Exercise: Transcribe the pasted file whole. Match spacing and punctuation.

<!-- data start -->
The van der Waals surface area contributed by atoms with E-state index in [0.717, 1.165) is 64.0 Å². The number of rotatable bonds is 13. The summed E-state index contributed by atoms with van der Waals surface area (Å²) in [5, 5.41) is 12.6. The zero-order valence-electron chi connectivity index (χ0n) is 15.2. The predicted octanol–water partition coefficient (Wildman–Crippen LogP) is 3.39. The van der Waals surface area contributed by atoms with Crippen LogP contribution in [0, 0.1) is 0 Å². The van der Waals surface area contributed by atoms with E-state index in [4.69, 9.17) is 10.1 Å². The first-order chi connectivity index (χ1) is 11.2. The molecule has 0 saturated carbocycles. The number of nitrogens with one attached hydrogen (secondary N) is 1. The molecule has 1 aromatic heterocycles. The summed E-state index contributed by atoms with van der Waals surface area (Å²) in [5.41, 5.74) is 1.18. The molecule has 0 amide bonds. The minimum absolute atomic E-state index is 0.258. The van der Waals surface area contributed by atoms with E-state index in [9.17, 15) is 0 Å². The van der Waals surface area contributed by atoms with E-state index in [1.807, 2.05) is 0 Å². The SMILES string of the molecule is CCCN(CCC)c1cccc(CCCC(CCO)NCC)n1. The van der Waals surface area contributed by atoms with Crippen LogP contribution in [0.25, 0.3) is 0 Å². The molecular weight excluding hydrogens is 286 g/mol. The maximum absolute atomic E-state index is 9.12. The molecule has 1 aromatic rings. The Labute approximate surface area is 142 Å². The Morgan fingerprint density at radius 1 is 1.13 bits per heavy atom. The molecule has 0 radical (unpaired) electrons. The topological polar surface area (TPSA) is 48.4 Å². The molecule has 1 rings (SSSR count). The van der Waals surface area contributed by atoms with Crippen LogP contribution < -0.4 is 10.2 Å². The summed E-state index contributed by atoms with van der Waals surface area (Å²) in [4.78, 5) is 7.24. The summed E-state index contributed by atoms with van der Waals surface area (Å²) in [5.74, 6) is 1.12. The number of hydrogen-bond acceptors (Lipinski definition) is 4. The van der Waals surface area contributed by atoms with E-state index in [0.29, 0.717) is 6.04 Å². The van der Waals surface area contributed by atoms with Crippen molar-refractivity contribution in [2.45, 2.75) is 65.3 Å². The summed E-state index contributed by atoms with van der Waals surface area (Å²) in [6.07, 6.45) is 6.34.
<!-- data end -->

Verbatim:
The van der Waals surface area contributed by atoms with E-state index in [0.717, 1.165) is 64.0 Å². The number of rotatable bonds is 13. The summed E-state index contributed by atoms with van der Waals surface area (Å²) in [5, 5.41) is 12.6. The zero-order valence-electron chi connectivity index (χ0n) is 15.2. The predicted octanol–water partition coefficient (Wildman–Crippen LogP) is 3.39. The van der Waals surface area contributed by atoms with Crippen LogP contribution in [0, 0.1) is 0 Å². The van der Waals surface area contributed by atoms with E-state index in [4.69, 9.17) is 10.1 Å². The first-order chi connectivity index (χ1) is 11.2. The molecule has 0 saturated carbocycles. The number of nitrogens with one attached hydrogen (secondary N) is 1. The molecule has 1 aromatic heterocycles. The summed E-state index contributed by atoms with van der Waals surface area (Å²) in [5.41, 5.74) is 1.18. The molecule has 0 amide bonds. The minimum absolute atomic E-state index is 0.258. The van der Waals surface area contributed by atoms with E-state index in [9.17, 15) is 0 Å². The van der Waals surface area contributed by atoms with E-state index in [1.807, 2.05) is 0 Å². The SMILES string of the molecule is CCCN(CCC)c1cccc(CCCC(CCO)NCC)n1. The van der Waals surface area contributed by atoms with Crippen LogP contribution in [0.25, 0.3) is 0 Å². The molecular weight excluding hydrogens is 286 g/mol. The maximum absolute atomic E-state index is 9.12. The molecule has 1 aromatic rings. The Labute approximate surface area is 142 Å². The Morgan fingerprint density at radius 1 is 1.13 bits per heavy atom. The molecule has 0 radical (unpaired) electrons. The topological polar surface area (TPSA) is 48.4 Å². The molecule has 1 rings (SSSR count). The van der Waals surface area contributed by atoms with Crippen LogP contribution < -0.4 is 10.2 Å². The summed E-state index contributed by atoms with van der Waals surface area (Å²) in [4.78, 5) is 7.24. The summed E-state index contributed by atoms with van der Waals surface area (Å²) in [5.74, 6) is 1.12. The number of hydrogen-bond acceptors (Lipinski definition) is 4. The van der Waals surface area contributed by atoms with E-state index in [0.29, 0.717) is 6.04 Å². The van der Waals surface area contributed by atoms with Crippen molar-refractivity contribution in [2.45, 2.75) is 65.3 Å². The summed E-state index contributed by atoms with van der Waals surface area (Å²) in [6.07, 6.45) is 6.34.